G20 Interfaith Forum: Supporting Vulnerable Groups During COVID-19

During the COVID-19 pandemic, faith communities have played crucial roles, both in partnerships with civil society as well as government entities, in order to address public health challenges and to keep societies functioning during lockdowns and quarantines.

As part of the G20 Interfaith Forum, Network Executive Director, Dr. Mohamed Elsanousi, was a panelist focusing on the importance of religious leaders finding common ground with policymakers to support vulnerable groups during the COVID-19 crisis. In the context of the COVID-19 emergency, women, children, the elderly, the disabled, and some minority communities experience distinctive and severe challenges. Their vulnerability is closely connected to economic, emotional, social, or health disparities. Religious communities and actors have strong ethical teachings that focus on vulnerable people and during the crisis many have responded with creativity.

It is in the common interest of governments to connect and collaborate with religious and faith-based actors to support combating COVID-19. Religious and faith-based institutions, actors and teachings can positively contribute to preventing the spread of the virus and serve as a source of reliable information.  Religious and traditional actors are frequently well-positioned to respond and communicate information and teachings to their communities in times of crisis, and are often more influential than government actors.  Through this added-value, governments have realized the mutual benefit or collaboration and have actively sought to collaborate with religious communities to better address the pandemic in local communities.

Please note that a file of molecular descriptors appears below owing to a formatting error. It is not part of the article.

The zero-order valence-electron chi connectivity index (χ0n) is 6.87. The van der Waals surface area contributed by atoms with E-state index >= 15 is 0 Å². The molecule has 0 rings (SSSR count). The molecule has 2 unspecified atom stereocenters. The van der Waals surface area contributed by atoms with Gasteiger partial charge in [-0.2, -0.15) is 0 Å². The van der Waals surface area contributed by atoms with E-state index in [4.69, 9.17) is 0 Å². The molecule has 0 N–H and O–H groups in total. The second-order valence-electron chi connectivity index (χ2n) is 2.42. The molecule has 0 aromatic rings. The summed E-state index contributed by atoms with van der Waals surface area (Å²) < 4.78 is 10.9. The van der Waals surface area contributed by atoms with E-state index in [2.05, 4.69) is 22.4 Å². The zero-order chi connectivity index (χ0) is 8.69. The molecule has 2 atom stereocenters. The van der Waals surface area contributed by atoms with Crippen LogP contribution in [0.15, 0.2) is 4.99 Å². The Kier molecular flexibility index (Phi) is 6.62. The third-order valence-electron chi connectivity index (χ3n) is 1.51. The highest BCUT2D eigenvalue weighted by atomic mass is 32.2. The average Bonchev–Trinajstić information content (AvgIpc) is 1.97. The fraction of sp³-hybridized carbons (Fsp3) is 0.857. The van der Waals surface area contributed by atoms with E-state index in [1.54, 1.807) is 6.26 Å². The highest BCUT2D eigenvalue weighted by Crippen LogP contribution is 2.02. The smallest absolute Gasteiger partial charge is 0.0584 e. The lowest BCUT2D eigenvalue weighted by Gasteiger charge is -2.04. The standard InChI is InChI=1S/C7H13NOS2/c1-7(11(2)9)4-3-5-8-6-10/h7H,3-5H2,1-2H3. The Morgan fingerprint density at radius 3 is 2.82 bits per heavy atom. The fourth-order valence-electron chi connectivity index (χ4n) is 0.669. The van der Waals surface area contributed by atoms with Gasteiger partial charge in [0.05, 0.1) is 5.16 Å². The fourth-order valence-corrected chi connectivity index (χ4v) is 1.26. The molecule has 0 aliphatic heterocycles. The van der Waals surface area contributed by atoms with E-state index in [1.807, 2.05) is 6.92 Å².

For instance, in large parts of Somalia, communities do not have access to the correct information disseminated by government or health authorities.  To address this issue, the Network, through the support of the Ministry for Foreign Affairs Finland, convened a consortium of actors to work with prominent Somali and Somali diaspora figures, including women and youth, and local authorities to disseminate correct information on COVID-19, counter disinformation and to provide guidance on how to practice social distancing and other precautionary measures while abiding by one’s religion. This collaboration fulfilled a need in which the government could not solely complete.

Policymakers must seek to expand faith-based collaboration well beyond religious leaders. Women and youth of faith are well positioned to function at a time of crisis as resilient community actors and innovative collaborators in addressing the pandemic and responding to the immediate needs of countering misinformation and hate speech.

Youth groups in South Asia are self-mobilizing and collaborating with elder-religious leaders to counter false-narratives expelled by extremist organizations and to report fake news. One such method is through conducting intergenerational online campaigns and webinars to promote interfaith values and tolerance while simultaneously providing accurate information related to the pandemic.  Additionally, civil society and faith-based organizations are also integrating moral governance and peace education lessons into the current curriculum.

As demonstrated, governments alone cannot combat this virus. A whole-of-society approach is necessary in order to combat the virus while ensuring vulnerable communities are protected.